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XMLHTTPRequest from client-stored HTML page?

Okay, a question for you AJAX pros. =)

It's kind of a wierd scenario, but basically we have customers who will be installing local copies of several .HTML pages on their computer (for local/offline accessibility).

I'd like to have those HTML pages, when an internet connection is available, access dynamic data from our website to populate certain sections.  It seems to me that AJAX would be usable for this scenario, except that apparently XMLHTTPRequests cannot be made between domains (which would obviously be the case in this scenario, because the page would be located on the client's local filesystem and it would need to do the XMLHTTPRequest to my external website)

Is there a way around this?
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1 Solution
AFAIK not possible to write or update local page with AJAX. Google has developed a plugin which is capable of such things. See http://gears.google.com/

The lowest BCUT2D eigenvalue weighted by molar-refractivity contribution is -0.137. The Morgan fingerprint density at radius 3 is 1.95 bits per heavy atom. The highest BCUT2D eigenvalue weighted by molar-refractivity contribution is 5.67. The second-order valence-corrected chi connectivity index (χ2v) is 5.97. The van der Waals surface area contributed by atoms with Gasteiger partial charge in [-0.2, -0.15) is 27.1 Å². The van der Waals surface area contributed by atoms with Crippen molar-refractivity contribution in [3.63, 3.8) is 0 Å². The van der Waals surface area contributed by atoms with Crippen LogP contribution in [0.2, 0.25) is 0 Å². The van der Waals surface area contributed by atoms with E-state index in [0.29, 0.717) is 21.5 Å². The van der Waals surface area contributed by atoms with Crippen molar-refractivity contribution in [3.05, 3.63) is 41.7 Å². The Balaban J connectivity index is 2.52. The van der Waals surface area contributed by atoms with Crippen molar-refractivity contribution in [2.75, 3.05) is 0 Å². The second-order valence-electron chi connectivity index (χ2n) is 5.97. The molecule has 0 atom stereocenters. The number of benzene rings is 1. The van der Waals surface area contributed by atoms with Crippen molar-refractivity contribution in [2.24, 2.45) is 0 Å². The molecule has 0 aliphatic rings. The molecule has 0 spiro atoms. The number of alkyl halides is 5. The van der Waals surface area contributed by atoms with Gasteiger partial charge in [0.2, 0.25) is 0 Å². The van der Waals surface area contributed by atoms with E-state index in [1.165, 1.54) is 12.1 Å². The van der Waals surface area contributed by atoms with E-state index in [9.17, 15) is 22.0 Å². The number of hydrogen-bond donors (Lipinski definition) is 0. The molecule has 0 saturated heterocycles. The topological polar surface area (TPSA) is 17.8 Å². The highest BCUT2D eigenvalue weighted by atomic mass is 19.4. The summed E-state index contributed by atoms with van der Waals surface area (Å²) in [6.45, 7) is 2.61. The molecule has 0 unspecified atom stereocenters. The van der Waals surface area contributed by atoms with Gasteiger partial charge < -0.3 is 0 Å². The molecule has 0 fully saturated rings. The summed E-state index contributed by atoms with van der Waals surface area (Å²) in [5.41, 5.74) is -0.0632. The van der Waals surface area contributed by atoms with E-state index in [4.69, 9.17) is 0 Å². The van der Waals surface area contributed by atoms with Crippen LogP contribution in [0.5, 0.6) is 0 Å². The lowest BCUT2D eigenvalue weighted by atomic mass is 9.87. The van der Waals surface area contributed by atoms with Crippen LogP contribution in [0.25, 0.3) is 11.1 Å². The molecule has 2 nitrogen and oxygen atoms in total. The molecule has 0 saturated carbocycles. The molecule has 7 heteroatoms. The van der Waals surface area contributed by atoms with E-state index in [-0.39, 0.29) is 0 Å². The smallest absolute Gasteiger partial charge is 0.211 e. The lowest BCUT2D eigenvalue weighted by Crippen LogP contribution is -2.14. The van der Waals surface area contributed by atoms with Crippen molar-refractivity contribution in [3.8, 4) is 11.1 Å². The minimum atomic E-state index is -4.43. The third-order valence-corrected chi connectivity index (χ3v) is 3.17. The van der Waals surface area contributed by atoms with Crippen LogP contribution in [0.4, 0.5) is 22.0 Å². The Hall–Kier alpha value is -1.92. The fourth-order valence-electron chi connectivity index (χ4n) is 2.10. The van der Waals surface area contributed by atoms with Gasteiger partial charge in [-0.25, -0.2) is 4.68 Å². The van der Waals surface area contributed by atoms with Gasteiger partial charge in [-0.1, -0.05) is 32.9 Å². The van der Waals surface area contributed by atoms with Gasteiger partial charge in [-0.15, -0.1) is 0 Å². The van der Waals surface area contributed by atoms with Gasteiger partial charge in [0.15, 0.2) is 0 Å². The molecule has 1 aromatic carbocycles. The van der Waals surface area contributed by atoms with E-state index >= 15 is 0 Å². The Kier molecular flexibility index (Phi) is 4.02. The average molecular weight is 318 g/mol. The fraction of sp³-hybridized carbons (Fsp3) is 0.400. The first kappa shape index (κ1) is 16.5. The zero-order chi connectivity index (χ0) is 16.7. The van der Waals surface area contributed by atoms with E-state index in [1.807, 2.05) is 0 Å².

ISCANTEAMAuthor Commented:
Hmm... curses. =(

Though I'm starting to read now about JSON (been spending the day researching), and it seems that there's a (risky from a security perspective) way to inject the data without cross domain restrictions by creating a JSON feed and then consuming that feed with a script tag.

Perhaps I should ask this as a seperate question, but it's somewhat related.  In my reading, I've seen an extensive amount of security concerns related to using JSON in the manner described above, and I have a feeling that it's just the tip of the iceberg.  I'll keep researching, but I might as well appeal now to those who likely know much more than me about this while I investigate (it's all new to me =) ):